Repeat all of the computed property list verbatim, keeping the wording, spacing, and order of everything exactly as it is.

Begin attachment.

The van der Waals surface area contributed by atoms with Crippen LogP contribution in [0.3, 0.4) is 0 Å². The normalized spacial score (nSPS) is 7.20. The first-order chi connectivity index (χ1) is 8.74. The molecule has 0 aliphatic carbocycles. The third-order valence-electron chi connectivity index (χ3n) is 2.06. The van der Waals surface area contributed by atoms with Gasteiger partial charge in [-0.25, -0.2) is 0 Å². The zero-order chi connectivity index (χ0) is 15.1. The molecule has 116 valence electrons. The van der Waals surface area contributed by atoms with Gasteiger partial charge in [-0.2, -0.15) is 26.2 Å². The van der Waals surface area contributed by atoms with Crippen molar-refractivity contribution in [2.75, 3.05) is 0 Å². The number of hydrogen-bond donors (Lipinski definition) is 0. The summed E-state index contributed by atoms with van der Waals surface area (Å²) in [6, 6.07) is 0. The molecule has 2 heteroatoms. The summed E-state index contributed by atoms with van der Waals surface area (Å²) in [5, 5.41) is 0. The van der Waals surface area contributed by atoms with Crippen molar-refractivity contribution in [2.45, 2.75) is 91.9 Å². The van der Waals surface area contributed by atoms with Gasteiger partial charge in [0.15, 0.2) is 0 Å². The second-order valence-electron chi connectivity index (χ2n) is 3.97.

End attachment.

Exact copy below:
The van der Waals surface area contributed by atoms with Crippen LogP contribution in [0.3, 0.4) is 0 Å². The normalized spacial score (nSPS) is 7.20. The first-order chi connectivity index (χ1) is 8.74. The molecule has 0 aliphatic carbocycles. The third-order valence-electron chi connectivity index (χ3n) is 2.06. The van der Waals surface area contributed by atoms with Gasteiger partial charge in [-0.25, -0.2) is 0 Å². The zero-order chi connectivity index (χ0) is 15.1. The molecule has 116 valence electrons. The van der Waals surface area contributed by atoms with Gasteiger partial charge in [-0.2, -0.15) is 26.2 Å². The van der Waals surface area contributed by atoms with Crippen molar-refractivity contribution in [2.75, 3.05) is 0 Å². The number of hydrogen-bond donors (Lipinski definition) is 0. The summed E-state index contributed by atoms with van der Waals surface area (Å²) in [6, 6.07) is 0. The molecule has 2 heteroatoms. The summed E-state index contributed by atoms with van der Waals surface area (Å²) in [5, 5.41) is 0. The van der Waals surface area contributed by atoms with Crippen molar-refractivity contribution in [2.45, 2.75) is 91.9 Å². The van der Waals surface area contributed by atoms with Gasteiger partial charge in [0.15, 0.2) is 0 Å². The second-order valence-electron chi connectivity index (χ2n) is 3.97.